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World-renowned historian Eric Foner provides the reader a profound and important new window into pre-Civil War America and the conflicts related to slavery that rippled through both the South and the North in Gateway to Freedom: The Hidden History of the Underground Railroad. The dramatic story of fugitive slaves and the antislavery activists who defied the law to help them reach freedom.
Foner won the Pulitzer Prize for History, Lincoln Prize, and the Bancroft Prize in 2011 for The Fiery Trial: Abraham Lincoln and American Slavery. He also won the Bancroft Prize in 1989 for his book Reconstruction: America's Unfinished Revolution.
Now, building on fresh evidence, the Pulitzer Prize-winning historian reconfigures our understanding of the national saga of American slavery and the perilous road to freedom. He brings memorable characters forward for their first appearance on the historical stage amid the controversy over fugitive slaves that inflamed the sectional crisis of the 1850s. This is the story of the courageous effort to fight slavery by "practical abolition," person by person, family by family. Foner makes especial use of a detailed record of slave escapes secretly kept by Sydney Howard Gay, one of the key organizers of the Underground Railroad.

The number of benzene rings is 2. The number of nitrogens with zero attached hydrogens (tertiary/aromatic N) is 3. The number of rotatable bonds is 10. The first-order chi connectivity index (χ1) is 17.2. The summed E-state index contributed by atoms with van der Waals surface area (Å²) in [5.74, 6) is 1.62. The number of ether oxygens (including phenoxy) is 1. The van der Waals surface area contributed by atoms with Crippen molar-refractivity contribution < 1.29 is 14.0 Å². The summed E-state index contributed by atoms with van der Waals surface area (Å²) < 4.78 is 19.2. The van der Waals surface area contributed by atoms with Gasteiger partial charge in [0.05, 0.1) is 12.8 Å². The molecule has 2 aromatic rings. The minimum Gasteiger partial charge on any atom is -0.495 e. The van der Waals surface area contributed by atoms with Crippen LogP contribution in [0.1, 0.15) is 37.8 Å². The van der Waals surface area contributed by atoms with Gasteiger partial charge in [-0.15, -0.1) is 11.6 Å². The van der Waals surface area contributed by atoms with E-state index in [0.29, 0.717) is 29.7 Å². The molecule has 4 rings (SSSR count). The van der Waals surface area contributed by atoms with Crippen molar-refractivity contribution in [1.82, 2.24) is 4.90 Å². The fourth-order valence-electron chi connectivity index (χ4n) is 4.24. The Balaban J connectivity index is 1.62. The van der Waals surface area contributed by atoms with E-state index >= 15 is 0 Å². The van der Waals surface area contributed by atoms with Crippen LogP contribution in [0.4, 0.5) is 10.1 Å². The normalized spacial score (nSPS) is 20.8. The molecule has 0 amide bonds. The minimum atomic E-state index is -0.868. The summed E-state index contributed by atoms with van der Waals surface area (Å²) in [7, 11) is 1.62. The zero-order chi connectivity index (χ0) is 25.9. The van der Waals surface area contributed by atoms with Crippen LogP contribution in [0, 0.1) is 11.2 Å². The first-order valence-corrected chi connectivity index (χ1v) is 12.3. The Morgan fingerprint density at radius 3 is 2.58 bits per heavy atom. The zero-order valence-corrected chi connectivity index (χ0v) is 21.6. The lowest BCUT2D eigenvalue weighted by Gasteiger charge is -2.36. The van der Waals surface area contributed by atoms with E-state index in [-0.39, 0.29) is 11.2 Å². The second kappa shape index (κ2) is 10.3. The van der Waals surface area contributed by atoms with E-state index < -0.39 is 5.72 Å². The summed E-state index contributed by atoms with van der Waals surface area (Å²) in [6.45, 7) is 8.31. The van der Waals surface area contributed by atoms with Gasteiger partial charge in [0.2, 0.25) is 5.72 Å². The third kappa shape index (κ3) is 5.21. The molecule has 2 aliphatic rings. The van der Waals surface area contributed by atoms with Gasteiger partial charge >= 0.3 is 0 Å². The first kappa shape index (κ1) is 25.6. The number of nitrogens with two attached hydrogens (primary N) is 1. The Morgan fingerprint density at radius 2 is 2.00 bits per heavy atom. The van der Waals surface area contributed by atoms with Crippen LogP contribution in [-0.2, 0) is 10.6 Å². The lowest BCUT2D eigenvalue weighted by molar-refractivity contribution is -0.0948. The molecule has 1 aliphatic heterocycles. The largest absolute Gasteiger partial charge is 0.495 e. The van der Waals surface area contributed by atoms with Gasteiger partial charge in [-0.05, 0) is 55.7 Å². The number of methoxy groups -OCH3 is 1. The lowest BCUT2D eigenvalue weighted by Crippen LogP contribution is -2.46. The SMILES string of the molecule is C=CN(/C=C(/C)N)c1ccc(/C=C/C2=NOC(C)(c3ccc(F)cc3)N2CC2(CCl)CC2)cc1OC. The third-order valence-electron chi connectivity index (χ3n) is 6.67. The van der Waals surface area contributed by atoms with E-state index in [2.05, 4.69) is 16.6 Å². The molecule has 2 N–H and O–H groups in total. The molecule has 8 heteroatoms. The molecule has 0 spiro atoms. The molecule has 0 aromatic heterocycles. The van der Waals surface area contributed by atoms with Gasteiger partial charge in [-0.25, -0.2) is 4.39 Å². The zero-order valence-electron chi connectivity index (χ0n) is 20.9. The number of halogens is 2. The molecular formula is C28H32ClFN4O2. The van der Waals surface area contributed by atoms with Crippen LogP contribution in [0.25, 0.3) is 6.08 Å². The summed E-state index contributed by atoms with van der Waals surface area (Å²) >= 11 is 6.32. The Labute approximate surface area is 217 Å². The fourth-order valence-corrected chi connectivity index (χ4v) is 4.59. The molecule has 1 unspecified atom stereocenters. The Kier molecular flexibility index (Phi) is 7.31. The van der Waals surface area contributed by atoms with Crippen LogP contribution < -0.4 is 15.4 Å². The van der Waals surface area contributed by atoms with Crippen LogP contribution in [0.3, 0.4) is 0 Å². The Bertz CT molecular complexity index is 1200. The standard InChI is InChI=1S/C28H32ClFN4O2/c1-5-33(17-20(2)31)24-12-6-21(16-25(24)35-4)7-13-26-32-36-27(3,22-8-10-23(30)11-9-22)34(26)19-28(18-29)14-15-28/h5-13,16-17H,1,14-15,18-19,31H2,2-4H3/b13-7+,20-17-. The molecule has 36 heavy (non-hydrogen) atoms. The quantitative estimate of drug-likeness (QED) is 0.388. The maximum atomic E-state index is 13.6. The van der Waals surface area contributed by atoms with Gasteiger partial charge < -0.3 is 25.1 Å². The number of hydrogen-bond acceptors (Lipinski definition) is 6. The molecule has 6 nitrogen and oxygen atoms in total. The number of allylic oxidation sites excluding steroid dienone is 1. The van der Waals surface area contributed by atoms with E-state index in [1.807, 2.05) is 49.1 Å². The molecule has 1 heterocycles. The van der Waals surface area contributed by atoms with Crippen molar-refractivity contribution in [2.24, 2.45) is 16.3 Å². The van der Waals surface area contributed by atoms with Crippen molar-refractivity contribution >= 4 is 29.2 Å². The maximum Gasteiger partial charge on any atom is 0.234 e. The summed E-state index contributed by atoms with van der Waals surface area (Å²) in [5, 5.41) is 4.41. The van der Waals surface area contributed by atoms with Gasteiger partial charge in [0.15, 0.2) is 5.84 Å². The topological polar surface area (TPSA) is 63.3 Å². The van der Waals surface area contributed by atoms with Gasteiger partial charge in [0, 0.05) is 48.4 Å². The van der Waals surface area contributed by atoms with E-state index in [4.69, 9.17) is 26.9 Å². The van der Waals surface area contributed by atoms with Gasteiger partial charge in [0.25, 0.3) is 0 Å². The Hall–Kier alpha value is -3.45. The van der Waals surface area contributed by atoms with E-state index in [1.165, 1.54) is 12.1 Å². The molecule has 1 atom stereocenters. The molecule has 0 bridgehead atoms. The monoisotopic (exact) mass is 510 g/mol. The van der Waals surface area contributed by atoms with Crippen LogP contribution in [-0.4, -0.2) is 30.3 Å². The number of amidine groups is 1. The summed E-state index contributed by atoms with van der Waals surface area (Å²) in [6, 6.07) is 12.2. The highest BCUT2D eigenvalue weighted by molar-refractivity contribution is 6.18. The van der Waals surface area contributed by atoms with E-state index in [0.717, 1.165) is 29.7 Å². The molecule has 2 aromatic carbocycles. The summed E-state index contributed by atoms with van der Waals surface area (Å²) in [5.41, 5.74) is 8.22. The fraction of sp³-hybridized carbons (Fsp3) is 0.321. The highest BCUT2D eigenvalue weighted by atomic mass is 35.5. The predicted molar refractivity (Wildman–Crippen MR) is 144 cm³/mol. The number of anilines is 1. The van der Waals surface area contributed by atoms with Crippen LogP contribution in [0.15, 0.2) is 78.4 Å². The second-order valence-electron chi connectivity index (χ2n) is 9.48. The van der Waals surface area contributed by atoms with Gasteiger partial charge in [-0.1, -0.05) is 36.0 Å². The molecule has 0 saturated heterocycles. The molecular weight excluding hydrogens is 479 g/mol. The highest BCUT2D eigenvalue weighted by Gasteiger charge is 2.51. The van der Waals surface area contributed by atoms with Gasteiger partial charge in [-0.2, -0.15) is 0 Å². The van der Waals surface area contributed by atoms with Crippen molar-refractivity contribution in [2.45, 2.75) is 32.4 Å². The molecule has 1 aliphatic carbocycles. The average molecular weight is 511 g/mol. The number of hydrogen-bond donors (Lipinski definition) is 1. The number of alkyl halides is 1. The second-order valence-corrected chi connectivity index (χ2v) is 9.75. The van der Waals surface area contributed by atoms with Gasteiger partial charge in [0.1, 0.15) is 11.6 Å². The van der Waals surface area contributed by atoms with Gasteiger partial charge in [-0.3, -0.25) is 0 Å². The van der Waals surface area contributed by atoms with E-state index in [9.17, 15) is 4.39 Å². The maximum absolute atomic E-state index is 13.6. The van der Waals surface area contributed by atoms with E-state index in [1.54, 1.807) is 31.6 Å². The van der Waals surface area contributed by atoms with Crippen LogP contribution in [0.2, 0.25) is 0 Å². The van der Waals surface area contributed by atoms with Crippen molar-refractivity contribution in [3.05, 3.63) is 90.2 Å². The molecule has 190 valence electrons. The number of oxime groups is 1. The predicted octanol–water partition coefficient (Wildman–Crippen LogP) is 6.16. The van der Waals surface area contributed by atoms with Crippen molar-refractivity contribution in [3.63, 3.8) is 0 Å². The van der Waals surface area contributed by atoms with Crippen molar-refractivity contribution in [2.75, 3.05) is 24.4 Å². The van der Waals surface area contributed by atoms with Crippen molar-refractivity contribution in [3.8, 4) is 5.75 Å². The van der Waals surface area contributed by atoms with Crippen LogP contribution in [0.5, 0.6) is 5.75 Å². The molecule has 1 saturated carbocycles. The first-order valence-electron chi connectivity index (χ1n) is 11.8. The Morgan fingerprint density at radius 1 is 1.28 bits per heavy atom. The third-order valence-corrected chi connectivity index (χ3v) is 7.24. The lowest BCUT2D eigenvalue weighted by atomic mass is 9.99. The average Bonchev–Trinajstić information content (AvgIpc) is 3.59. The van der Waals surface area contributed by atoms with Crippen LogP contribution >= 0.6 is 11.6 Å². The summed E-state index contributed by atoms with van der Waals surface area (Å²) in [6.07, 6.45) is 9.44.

The Underground Railroad grew from the work of the Vigilance Committees, formed in in Northern cities in the 1830s and 40s by free blacks and white abolitionists to protect fugitives and fight kidnappings. Slave catchers and gangs of kidnappers roamed these cities, especially New York City, seizing free blacks, often children, and sending them south to slavery.
The vigilance committees began collaborating to guide fugitive slaves up to Albany, Syracuse, and Canada. Forced to operate in secrecy by hostile laws, courts, and politicians, the Underground Railroad agents helped thousands of fugitive slaves reach freedom between 1830 and 1860.
Eric Foner is DeWitt Clinton Professor of History at Columbia University. In 2006 he received the Presidential Award for Outstanding Teaching at Columbia University. He has served as president of the Organization of American Historians, the American Historical Association, and the Society of American Historians. He lives in New York City.
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